When cellphones first came out, I vowed never to own such a contraption. For one, they were the size of a toaster and had antennas that could double as plungers, and two, I couldn’t imagine spending my time away from a phone on a phone. Besides, that’s what gas stations were for.
Times changed, I gave in, and now my cellphone is a constant companion. Even watering the yard, I am not absent this multi-tasking device. Yesterday, however, when Dave and I were headed to Kansas City and I realized that I had left it at home, there was a sense of relief, probably because I knew I could live without it.
Or could I?
Well, let’s just say it was hard. The list of calls I planned to make while my husband drove, the graduation and birthday gifts I would order on line, and the texts that needed answering all would have to wait.
Dave and I decided to eat sushi from our favorite restaurant in Overland Park. Recently sold, its name and menu had changed. I would call ahead to see what kind of service it offered, in light of the Covid-19 regulations. No problem, except the new name and our choice of favorite rolls were in the notes of my phone. Plan B, a hamburger place, would have to do.
Costco was next, but that was a problem. My extensive grocery list was in my notes, as were the lists of two of my girlfriends who needed us to pick up a few items. Pictures on my cell phone showed a shrimp dish our neighbor recommended, and surely, I just knew, my friends were texting, adding other items as the afternoon progressed. (They were.)
Dave dropped me off at Costco’s front door and left to put gas in our car. The plan was for him to return, have his glasses checked in the optical department and meet me when he was finished. Since I had to cover each aisle three times, knowing I had forgotten something, surely I would run into him somewhere. I didn’t. Was he outside, waiting in the car? Or were we just missing each other, he in the generator aisle and me searching for ripe avocados? Perhaps I should hang in the tool section. No, bad idea. He would be looking for me in produce. And we all know what happens the more we look. Items that were not on my list now became irresistible. This was turning into an expensive expedition.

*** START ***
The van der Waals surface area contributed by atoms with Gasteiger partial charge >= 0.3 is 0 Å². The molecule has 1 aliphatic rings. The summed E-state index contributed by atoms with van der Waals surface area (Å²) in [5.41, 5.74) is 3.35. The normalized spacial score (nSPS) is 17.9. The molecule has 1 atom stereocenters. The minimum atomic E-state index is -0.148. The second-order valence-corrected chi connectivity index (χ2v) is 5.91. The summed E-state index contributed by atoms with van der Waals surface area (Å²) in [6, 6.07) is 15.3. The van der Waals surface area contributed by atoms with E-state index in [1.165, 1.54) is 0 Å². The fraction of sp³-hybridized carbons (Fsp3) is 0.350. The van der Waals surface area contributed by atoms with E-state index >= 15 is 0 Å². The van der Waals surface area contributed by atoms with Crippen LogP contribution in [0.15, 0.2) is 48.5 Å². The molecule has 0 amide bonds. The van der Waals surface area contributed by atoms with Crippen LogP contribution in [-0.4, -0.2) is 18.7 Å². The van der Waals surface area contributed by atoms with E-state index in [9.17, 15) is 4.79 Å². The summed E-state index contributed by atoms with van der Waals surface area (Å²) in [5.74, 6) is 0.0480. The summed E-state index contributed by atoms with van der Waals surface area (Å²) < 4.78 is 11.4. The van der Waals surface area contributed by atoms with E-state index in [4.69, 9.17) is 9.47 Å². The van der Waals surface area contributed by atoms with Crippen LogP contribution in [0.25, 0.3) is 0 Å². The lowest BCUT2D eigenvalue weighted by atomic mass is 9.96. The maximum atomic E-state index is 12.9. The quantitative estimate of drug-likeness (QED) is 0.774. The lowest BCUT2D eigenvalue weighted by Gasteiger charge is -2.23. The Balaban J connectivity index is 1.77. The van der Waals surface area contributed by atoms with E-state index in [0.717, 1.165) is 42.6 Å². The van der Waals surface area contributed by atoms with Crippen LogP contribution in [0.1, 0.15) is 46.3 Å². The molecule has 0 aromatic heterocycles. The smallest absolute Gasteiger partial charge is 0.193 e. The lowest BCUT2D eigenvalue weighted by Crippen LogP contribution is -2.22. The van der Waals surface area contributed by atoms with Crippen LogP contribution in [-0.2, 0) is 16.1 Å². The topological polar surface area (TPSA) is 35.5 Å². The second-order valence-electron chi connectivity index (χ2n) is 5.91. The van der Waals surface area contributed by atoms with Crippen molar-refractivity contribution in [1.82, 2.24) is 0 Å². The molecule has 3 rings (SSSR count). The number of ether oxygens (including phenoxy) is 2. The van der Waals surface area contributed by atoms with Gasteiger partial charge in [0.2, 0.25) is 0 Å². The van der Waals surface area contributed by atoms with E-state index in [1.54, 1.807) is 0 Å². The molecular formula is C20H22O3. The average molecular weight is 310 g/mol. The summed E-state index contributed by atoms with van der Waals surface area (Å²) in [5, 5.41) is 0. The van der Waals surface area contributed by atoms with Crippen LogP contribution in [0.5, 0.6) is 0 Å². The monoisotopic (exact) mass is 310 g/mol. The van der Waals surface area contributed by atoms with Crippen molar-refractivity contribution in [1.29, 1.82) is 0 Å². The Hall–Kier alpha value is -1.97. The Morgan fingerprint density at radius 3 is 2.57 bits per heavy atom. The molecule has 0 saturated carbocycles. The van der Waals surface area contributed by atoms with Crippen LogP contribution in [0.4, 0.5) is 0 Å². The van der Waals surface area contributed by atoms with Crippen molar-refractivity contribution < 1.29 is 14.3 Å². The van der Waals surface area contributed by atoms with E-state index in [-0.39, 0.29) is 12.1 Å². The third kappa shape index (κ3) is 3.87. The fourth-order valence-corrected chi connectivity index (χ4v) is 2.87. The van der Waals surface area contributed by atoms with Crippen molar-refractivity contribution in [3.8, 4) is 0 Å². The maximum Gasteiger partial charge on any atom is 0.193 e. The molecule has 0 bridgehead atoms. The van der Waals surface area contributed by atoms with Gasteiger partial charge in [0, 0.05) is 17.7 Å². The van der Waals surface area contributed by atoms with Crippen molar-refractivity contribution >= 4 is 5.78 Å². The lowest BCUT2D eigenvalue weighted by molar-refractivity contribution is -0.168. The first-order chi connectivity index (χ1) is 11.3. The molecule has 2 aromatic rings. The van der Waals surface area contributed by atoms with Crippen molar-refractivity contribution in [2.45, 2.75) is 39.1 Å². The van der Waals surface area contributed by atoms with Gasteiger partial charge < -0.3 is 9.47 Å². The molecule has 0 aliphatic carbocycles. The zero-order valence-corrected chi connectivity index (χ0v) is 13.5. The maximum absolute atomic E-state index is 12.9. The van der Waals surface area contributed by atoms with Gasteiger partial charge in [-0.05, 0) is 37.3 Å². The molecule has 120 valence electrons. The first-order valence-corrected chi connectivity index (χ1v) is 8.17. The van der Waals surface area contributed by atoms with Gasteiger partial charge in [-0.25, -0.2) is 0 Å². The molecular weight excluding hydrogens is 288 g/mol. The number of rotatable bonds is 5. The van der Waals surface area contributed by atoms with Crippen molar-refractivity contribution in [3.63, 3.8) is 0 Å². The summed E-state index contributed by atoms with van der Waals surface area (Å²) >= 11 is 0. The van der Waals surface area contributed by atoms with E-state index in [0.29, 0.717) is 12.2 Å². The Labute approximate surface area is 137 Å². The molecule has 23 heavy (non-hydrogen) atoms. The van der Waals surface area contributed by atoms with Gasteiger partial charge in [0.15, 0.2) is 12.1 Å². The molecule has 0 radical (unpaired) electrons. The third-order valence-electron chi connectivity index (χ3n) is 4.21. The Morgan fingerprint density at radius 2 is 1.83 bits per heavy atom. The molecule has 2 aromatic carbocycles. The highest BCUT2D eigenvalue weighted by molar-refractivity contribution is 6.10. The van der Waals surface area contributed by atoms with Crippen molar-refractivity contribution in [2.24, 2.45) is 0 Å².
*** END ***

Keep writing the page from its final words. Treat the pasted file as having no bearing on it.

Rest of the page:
And to think, a simple cellphone would have resolved all of this.
Ultimately, I caught up with Dave in the optical department, after, he said, he had searched high and low for me on every aisle. From then on, I clung to him like Saran Wrap.
Let’s face it. Cell phones can be life-lines. After all, they double as flashlights, tape measures, music collections, step-counters, shopping centers, communication systems, photo albums, game-players, Amber alerts, weather-watchers, research guides, and calorie-counters (to name a few). All of those come in mighty handy when the need arises, so yes, I was frustrated without my gadget.
The next morning, as I was reading my Bible, I began to wonder if I would be equally as devastated if I lost the ability to connect with Jesus. Could I go a day without his spiritual truths that comfort me and bring me peace? Would I be vulnerable without my God-connection that reminds me of what I need and warns me of dangers ahead? Is it really the “food” I require to survive and the navigation I need to keep my priorities straight? When I had managed to go days without opening my Bible, did I fret over that as much as I did my few hours without my cell phone?
Let’s just say, I’m not proud of that answer.